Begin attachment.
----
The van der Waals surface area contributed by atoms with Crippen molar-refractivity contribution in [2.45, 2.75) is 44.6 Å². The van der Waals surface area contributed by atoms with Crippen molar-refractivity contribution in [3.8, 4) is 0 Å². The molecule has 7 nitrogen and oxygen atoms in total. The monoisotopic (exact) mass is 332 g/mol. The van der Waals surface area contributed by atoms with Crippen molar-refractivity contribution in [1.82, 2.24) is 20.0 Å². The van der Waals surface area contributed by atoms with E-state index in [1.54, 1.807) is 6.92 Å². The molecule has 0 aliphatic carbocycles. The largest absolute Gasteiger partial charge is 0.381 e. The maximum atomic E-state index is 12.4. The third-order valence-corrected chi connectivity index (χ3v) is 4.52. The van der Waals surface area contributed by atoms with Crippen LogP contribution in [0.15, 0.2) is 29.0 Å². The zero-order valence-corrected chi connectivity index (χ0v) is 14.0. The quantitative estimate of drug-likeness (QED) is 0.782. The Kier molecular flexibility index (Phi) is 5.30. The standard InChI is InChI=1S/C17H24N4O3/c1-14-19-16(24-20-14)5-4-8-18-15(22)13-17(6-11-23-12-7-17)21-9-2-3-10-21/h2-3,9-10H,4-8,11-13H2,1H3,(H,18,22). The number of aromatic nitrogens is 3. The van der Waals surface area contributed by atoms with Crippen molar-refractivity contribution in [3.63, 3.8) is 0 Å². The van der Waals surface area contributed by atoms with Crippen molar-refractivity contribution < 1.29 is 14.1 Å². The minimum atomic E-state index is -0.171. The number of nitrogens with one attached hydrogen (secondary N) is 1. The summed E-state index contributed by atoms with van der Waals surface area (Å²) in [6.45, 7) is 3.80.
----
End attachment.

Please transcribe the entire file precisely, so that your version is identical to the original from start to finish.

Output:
The van der Waals surface area contributed by atoms with Crippen molar-refractivity contribution in [2.45, 2.75) is 44.6 Å². The van der Waals surface area contributed by atoms with Crippen molar-refractivity contribution in [3.8, 4) is 0 Å². The molecule has 7 nitrogen and oxygen atoms in total. The monoisotopic (exact) mass is 332 g/mol. The van der Waals surface area contributed by atoms with Crippen molar-refractivity contribution in [1.82, 2.24) is 20.0 Å². The van der Waals surface area contributed by atoms with E-state index in [1.54, 1.807) is 6.92 Å². The molecule has 0 aliphatic carbocycles. The largest absolute Gasteiger partial charge is 0.381 e. The maximum atomic E-state index is 12.4. The third-order valence-corrected chi connectivity index (χ3v) is 4.52. The van der Waals surface area contributed by atoms with Crippen LogP contribution in [0.15, 0.2) is 29.0 Å². The zero-order valence-corrected chi connectivity index (χ0v) is 14.0. The quantitative estimate of drug-likeness (QED) is 0.782. The Kier molecular flexibility index (Phi) is 5.30. The standard InChI is InChI=1S/C17H24N4O3/c1-14-19-16(24-20-14)5-4-8-18-15(22)13-17(6-11-23-12-7-17)21-9-2-3-10-21/h2-3,9-10H,4-8,11-13H2,1H3,(H,18,22). The number of aromatic nitrogens is 3. The van der Waals surface area contributed by atoms with Crippen molar-refractivity contribution in [3.63, 3.8) is 0 Å². The van der Waals surface area contributed by atoms with Crippen molar-refractivity contribution < 1.29 is 14.1 Å². The minimum atomic E-state index is -0.171. The number of nitrogens with one attached hydrogen (secondary N) is 1. The summed E-state index contributed by atoms with van der Waals surface area (Å²) in [6.45, 7) is 3.80.